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I've written a simple script to refresh the page when the page has been updated.

How it works:

The Javascript polls a PHP script and sends it the current URL and the current version, the PHP script then queries MySQL which returns the true version of the page.

Here is the PHP

if (isset($_GET['URL']) && isset($_GET['CurrentVersion'])) {

$URL = mysqli_real_escape_string($DBConnection, $_GET['URL']);
$CurrentVersion = mysqli_real_escape_string($DBConnection, $_GET['CurrentVersion']);

$Query = "SELECT ID, URL, CurrentVersion FROM PageUpdates WHERE URL = '$URL'";
$Query = $DBConnection->query($Query);

if ($Query->num_rows == 1) {
    $Row = $Query->fetch_assoc();
    if ($Row['CurrentVersion'] > $CurrentVersion) {
        echo "TRUE";        
    } else {
        echo "FALSE";
    }
} else {
    echo "FALSE";
}
}

and here is the Javascript

CheckForUpdate();
function CheckForUpdate() {
var xhttp = new XMLHttpRequest();
xhttp.onreadystatechange = function() {
    if (this.readyState == 4 && this.status == 200) {
        if (this.responseText == "TRUE") {
            document.location.reload(true);
        } else {
            setTimeout(function() { CheckForUpdate() }, 50000);
        }
        console.log(this.responseText);
    }
};
xhttp.open("GET", "/IsPageUpdated.php?URL="+ window.location+"&CurrentVersion="+CurrentWebpageVersion, true);
xhttp.send();
}

CurrentWebpageVersion is defined in a script in the HTML so I can set it with PHP.

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  • \$\begingroup\$ So what is your question? \$\endgroup\$ – r10y Apr 13 '17 at 23:51
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JAVASCRIPT

Calling function before defining it

Invoking CheckForUpdate() before actually defining it, while perfectly valid in JavaScript, is generally a bad practice and it makes code harder to follow. It can also cause troubles in some rare cases.

Style

  • Function names should follow camelCase convention.
  • Use strict equality / identity operator (===) instead of regular equality operator (==). That way no type conversion will be performed and following this practice, you are less likely to hurt yourself in the future.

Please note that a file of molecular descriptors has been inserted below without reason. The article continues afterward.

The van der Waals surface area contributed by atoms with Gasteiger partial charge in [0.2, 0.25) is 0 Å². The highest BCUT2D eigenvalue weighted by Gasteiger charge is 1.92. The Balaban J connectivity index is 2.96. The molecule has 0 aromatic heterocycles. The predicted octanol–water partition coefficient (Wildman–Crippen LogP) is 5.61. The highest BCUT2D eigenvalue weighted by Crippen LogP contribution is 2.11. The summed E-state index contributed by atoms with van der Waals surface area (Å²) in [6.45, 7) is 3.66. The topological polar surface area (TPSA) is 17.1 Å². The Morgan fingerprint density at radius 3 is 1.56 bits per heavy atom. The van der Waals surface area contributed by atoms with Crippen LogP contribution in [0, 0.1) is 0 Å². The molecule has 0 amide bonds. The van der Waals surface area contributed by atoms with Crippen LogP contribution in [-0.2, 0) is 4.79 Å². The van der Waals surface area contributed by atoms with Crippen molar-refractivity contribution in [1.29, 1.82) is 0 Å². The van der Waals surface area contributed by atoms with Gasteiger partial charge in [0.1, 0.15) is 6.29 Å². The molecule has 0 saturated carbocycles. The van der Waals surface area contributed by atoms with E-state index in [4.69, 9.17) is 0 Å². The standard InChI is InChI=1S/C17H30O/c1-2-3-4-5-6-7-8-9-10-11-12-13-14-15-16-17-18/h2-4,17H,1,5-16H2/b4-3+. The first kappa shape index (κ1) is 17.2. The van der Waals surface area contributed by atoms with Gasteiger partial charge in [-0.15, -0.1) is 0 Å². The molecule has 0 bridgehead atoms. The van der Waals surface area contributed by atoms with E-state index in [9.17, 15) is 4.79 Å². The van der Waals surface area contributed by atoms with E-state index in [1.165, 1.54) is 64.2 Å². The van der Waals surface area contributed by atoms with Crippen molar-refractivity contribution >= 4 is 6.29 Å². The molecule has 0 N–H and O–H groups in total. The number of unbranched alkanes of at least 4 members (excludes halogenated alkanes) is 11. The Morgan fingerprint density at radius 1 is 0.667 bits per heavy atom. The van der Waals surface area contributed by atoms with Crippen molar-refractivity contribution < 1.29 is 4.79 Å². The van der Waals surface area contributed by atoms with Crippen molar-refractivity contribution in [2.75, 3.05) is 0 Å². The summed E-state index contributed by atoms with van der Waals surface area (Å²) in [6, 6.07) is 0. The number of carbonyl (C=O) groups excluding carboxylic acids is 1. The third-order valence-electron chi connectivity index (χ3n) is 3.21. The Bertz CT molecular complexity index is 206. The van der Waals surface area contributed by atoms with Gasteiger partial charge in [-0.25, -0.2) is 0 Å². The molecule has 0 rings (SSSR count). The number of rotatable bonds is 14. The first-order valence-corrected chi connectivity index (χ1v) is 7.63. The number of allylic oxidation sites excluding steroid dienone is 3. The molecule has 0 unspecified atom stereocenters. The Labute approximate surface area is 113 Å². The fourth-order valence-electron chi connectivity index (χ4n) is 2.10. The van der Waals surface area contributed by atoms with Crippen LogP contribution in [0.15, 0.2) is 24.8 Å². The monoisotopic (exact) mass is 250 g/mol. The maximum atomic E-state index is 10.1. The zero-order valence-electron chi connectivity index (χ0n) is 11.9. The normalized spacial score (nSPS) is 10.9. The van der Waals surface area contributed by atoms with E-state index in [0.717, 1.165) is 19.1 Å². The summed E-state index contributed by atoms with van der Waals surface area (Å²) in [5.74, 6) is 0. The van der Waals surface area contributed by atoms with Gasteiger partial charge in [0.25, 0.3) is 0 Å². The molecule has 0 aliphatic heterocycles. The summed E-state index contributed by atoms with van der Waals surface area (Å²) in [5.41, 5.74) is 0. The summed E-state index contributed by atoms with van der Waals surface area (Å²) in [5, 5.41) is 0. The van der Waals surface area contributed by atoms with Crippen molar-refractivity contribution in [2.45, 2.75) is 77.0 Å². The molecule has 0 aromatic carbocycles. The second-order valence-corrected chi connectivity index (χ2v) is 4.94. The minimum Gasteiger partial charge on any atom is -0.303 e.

• Spaces around +.

onreadystatechange property

Use addEventListener() with readystatechange argument instead. That way you could define multiple listeners of that type if necessary.

setTimeout() function

Firstly, escaping CheckForUpdate() into anonymous function to pass it as an argument to setTimeout() is unnecessary. This

setTimeout(function() { CheckForUpdate() }, 50000);

could be simply written as

setTimeout(CheckForUpdate, 50000);

Lastly, instead of setting timeout at every function call, you could call setInterval() once, outside the function.

Encode

Use encodeURI() function to encode whatever you pass as URL parameters.

Approach of constant querying the server

Constantly querying the server to know whether update is necessary or not, is rather far from the best possible thing to do. It would be way better to be able to get the message directly from the server, once it is necessary. This is where WebSockets come in handy. After linked MDN (emphasis mine):

WebSockets is an advanced technology that makes it possible to open an interactive communication session between the user's browser and a server. With this API, you can send messages to a server and receive event-driven responses without having to poll the server for a reply.

Respond with JSON (ᴀʀɢᴜᴀʙʟᴇ)

If you responded with {"update": true} instead of TRUE, you could use it later as if (JSON.parse(this.responseText).update) instead of if (this.responseText == "TRUE"). That way you could access values of response as properties of an object in the future. If this doesn't seem necessary, it may be an overkill, though.

Rewrite

After applying all the above suggestions (and more), the code could look like this:

function onUpdateStateChange() {
  if (this.readyState === 4 && this.status === 200) {
    if (JSON.parse(this.responseText).update) {
      return document.location.reload(true);
    }
    console.log(this.responseText);
  }
}

function checkForUpdate() {
  var request = new XMLHttpRequest(),
      address = '/IsPageUpdated.php?URL=' + window.location + '&CurrentVersion=' + CurrentWebpageVersion;

  request.open('GET', encodeURI(address), true);
  request.addEventListener('readystatechange', onUpdateStateChange);
  request.send();
}

setInterval(checkForUpdate, 50000);

PHP

Potential SQL injection

$URL = mysqli_real_escape_string($DBConnection, $_GET['URL']);
$Query = "SELECT ID, URL, CurrentVersion FROM PageUpdates WHERE URL = '$URL'";

Well, mysqli_real_escape_string() is not the preferred method of passing variables to SQL statements. You could hurt yourself, e.g. if you didn't explicitly defined character set to the right one. Use prepared statements and mysqli_prepare() instead.

Style

You have a few style problems, i.a. indentation and naming issues.

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